Transgenic animals are engineered tocarry genes from other species. Trans isa Latin preposition meaning "across,over, or beyond." The Federation ofEuropean Laboratory Animal Associationsdefines the term transgenic animalas an animal in which there has been adeliberate modification of its genome,the genetic makeup of an organismresponsible for inherited characteristics.For those with little or no background ingenetics, the federation includes the followingexplanation:
The nucleus of all cells in every livingorganism contains genes made up ofdeoxyribonucleic acid (DNA). Thesegenes store information that regulateshow our bodies form and function.Genes can be altered artificially, so thatsome characteristics of an animal arechanged. For example, an embryo canhave an extra, functioning gene fromanother source artificially introduced intoit, or a gene introduced which can knockout the functioning of another particulargene in the embryo. Inserted genes arecalled transgenes. Animals that havetheir DNA manipulated in this way areknown as transgenic animals.6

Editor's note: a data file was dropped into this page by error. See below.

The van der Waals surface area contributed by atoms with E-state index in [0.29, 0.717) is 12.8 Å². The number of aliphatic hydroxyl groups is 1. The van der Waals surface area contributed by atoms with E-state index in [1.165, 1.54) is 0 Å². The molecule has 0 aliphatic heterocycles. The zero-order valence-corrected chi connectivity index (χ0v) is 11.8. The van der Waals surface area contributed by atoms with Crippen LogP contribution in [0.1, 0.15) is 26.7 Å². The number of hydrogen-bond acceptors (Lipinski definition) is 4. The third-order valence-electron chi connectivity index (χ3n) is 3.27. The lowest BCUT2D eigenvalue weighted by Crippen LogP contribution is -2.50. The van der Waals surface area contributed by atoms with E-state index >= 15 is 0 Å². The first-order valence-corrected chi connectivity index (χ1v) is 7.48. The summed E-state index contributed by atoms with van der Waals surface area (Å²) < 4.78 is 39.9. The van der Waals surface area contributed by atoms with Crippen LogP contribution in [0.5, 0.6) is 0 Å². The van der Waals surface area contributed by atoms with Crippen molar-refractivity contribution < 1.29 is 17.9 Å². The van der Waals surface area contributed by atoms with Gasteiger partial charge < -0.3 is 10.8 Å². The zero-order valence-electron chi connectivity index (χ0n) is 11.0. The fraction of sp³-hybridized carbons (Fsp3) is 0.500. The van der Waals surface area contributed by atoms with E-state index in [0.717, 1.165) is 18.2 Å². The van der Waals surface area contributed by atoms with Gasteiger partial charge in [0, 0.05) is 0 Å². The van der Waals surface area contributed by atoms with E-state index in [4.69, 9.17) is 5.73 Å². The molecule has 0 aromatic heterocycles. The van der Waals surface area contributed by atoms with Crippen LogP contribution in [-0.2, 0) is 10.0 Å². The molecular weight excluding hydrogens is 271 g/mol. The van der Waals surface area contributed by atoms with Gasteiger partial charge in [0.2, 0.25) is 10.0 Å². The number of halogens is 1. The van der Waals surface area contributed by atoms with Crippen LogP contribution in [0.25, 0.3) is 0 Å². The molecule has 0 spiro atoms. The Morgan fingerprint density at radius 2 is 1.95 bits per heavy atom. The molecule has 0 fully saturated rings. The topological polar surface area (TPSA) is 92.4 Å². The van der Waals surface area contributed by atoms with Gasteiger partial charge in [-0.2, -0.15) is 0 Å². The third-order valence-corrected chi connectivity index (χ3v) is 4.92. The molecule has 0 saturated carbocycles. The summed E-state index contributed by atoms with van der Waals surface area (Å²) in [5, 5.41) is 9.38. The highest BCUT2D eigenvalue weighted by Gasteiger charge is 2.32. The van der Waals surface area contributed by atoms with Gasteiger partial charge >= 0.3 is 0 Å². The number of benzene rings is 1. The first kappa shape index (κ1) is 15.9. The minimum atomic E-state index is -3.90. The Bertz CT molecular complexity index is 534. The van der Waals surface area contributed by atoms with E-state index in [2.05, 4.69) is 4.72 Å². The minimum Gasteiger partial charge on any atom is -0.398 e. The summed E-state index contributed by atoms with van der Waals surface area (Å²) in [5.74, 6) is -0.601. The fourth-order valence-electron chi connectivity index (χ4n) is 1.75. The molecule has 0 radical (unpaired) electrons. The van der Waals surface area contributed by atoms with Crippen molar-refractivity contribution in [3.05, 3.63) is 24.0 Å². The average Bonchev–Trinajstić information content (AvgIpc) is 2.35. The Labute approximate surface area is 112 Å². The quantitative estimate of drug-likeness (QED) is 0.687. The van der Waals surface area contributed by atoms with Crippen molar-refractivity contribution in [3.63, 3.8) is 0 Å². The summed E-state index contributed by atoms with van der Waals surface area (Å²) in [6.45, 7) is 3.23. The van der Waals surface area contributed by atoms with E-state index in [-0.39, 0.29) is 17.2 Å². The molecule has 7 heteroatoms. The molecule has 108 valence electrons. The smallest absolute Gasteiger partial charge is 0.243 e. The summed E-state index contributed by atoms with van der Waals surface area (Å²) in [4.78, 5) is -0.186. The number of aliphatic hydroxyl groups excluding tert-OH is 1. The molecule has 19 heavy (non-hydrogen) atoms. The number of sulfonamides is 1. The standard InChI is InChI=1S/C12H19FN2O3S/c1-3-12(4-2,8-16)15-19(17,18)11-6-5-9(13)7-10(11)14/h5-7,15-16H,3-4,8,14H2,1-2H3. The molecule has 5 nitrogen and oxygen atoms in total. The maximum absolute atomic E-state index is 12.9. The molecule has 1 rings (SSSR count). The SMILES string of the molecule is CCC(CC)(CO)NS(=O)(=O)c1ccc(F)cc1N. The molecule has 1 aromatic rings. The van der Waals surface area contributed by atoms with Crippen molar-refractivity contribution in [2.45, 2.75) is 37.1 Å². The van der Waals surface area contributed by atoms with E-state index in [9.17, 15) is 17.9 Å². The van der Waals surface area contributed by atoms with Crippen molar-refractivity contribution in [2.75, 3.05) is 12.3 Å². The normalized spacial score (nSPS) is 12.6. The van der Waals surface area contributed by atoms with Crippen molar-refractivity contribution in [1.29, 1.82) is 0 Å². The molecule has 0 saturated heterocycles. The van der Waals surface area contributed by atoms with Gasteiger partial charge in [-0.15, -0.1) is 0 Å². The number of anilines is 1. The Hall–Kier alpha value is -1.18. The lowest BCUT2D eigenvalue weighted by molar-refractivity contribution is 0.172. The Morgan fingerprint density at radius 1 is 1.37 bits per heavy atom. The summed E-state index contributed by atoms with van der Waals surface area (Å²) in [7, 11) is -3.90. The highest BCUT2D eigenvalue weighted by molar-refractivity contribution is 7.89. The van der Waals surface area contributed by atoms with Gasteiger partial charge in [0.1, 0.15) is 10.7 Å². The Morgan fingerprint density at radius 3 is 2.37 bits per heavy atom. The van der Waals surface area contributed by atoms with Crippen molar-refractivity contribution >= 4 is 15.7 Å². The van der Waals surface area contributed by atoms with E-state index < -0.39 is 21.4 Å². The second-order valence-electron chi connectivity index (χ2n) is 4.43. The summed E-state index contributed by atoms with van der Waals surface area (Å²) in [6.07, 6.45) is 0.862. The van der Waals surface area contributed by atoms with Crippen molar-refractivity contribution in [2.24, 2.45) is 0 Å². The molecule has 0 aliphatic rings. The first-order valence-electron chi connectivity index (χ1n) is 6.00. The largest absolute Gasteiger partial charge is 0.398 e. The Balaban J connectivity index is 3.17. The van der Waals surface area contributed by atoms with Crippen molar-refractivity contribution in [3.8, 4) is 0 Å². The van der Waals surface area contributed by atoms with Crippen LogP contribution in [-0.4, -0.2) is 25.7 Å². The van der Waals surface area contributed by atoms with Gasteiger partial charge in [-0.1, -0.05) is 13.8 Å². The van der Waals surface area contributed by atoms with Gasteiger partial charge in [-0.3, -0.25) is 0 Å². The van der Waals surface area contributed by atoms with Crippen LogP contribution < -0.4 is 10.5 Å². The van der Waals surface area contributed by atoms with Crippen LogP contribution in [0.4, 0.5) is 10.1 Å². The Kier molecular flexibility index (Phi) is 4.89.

The FDA defines a transgenic animalas an animal that is altered by the introductionof recombinant DNA throughhuman intervention.7 There are 2 classes:those with heritable germ-line DNA alterationsand those with somatic (nonreproductive)nonheritable alterations. Agerm-line cell divides to producegametes, which are male or female cellswhose union is necessary in sexualreproduction. Human germ-line manipulationsare those made to the genes ofgerminal or reproductive cells (the eggand the sperm). These manipulationsmean altering the fertilized egg, the firstcell in the embryo-to-be, so that thegenetic changes will be copied into everycell of the future adult, including his orher reproductive cells.